FLINT, Mich. — General Motors has a shot at being No. 1 again.
The resurgent automaker reported Monday that its worldwide sales last year came within 30,000 of beating those of Japanese rival Toyota, which took a big hit because of safety recalls. Now GM is outselling Toyota in fast-growing China, and its U.S. business is bouncing back.
GM is hiring, producing more vehicles and basking in a better reputation for quality. It expects to sell even more cars and trucks this year, putting it within reach of the title of biggest in the world — an honor it held for 76 years before losing it in 2008.
Dana Rouse, a union official at the pickup truck factory in Flint, called overtaking Toyota the Heisman Trophy of the auto business.
"We're going to take Toyota on, and the people in Flint are going to be a part of that," he said.
GM executives say they are focused on keeping customers happy, not on the title. They remember the company's disastrous recent history, when it sold cars at a loss just to hold on to market share.
"Satisfying and retaining our customers and delivering world-class products is pretty much the fundamental business that we're in," GM North America president Mark Reuss said Monday at the factory.
Toyota is still wounded from recalls of more than 10 million vehicles, mainly to fix floor mats and gas pedals that could make cars speed out of control. It was the only major automaker with lower U.S. sales in December, and it's uncertain when sales will recover.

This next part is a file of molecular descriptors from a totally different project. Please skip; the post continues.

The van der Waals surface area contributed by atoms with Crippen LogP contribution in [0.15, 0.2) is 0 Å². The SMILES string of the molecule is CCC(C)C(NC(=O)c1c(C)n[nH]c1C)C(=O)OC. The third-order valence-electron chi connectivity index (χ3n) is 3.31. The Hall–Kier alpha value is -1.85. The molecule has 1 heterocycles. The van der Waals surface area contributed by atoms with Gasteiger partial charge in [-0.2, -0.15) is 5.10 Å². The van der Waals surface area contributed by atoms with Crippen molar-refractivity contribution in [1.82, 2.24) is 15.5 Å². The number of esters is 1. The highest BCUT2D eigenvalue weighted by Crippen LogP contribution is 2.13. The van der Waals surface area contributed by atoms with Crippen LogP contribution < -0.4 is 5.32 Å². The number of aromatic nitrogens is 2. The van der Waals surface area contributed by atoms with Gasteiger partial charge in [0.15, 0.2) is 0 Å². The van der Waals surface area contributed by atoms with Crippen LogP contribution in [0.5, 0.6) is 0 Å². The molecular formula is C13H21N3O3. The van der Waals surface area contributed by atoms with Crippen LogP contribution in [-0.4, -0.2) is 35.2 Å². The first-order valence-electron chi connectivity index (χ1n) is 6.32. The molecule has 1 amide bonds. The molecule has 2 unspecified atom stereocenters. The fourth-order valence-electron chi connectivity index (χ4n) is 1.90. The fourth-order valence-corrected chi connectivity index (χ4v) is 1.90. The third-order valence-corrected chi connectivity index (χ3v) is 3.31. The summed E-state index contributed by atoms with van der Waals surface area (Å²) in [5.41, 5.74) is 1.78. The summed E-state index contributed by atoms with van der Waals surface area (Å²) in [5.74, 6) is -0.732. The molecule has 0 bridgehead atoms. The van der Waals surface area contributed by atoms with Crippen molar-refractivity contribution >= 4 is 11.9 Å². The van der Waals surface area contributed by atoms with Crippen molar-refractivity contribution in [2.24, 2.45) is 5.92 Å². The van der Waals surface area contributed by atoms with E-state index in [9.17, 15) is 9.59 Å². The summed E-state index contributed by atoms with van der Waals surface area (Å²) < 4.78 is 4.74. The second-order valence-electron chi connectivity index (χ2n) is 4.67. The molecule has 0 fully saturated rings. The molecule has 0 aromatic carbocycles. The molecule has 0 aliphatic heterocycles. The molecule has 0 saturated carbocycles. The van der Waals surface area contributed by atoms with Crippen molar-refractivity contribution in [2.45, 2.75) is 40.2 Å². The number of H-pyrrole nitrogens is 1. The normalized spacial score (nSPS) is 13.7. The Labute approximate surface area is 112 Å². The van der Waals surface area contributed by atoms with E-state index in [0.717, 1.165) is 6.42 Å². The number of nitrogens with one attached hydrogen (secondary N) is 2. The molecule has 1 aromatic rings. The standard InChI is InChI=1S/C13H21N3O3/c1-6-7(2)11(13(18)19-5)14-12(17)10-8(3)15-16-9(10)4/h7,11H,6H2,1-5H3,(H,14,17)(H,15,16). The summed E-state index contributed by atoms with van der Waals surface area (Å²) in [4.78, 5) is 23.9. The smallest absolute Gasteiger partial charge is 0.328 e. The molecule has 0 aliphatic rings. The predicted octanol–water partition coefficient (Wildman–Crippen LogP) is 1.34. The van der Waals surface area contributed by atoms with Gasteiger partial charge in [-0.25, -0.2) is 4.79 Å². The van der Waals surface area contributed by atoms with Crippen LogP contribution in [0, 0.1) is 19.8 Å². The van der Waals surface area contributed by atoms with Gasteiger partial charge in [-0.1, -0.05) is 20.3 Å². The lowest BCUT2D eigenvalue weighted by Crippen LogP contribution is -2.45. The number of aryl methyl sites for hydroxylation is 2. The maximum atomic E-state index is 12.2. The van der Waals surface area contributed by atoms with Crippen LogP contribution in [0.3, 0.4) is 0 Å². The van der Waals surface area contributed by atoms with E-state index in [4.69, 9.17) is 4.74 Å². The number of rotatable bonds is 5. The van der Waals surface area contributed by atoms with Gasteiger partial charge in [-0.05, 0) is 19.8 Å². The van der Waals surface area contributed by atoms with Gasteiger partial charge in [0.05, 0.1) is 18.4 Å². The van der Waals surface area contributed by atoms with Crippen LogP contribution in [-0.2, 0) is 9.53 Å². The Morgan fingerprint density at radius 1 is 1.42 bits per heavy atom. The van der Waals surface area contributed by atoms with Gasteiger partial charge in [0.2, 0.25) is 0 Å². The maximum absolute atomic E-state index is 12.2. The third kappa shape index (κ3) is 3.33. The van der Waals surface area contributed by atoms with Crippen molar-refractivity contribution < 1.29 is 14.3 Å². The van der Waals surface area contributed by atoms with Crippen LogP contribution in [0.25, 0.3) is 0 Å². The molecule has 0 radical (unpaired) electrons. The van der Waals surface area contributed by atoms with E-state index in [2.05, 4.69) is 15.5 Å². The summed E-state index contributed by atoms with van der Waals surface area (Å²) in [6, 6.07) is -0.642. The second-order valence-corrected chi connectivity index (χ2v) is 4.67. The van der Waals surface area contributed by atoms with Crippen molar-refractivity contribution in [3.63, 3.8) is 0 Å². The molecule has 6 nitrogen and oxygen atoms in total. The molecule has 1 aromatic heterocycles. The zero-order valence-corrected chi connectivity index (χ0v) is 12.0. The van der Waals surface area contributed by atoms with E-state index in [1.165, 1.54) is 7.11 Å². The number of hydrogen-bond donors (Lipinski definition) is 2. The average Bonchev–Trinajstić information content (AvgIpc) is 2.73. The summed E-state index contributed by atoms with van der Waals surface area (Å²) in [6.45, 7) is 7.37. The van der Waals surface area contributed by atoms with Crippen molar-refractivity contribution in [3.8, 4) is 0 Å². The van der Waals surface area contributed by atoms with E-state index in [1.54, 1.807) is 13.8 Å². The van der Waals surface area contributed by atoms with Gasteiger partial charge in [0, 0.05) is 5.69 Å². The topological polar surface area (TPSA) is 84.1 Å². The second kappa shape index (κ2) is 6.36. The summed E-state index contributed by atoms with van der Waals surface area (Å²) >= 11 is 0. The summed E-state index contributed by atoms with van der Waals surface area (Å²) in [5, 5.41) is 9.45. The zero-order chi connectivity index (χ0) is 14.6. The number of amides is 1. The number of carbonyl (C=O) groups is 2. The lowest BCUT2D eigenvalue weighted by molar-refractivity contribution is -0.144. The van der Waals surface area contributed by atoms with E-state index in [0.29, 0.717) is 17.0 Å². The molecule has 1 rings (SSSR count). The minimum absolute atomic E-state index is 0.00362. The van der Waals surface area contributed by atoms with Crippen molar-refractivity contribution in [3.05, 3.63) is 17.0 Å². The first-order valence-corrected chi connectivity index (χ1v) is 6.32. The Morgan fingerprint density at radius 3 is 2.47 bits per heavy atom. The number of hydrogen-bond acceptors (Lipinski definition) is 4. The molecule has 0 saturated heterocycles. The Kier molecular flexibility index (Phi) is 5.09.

Toyota said it was not concerned about beating GM.
Toyota sold 8.42 million vehicles worldwide in 2010, barely ahead of GM's 8.39 million. GM made an impressive turnaround from 2009, when it was forced to take nearly $50 billion in government help and go through bankruptcy.
GM's global sales grew by a dramatic 12 percent last year, and it turned a $4.2 billion profit in the first nine months of the year. Financial results for the final three months of 2010 aren't in yet, but more profit is expected.
Along the way, GM pulled off an initial public stock offering and added 9,000 U.S. workers. GM's sales in China were so strong that they outpaced U.S. sales for the first time in the company's 102-year history.
On Monday, GM recalled 750 laid-off workers for a third shift at the Flint plant because of demand for heavy-duty pickups. The trucks are used mainly for construction, plowing snow and other work, and the increased demand is a sign of economic recovery.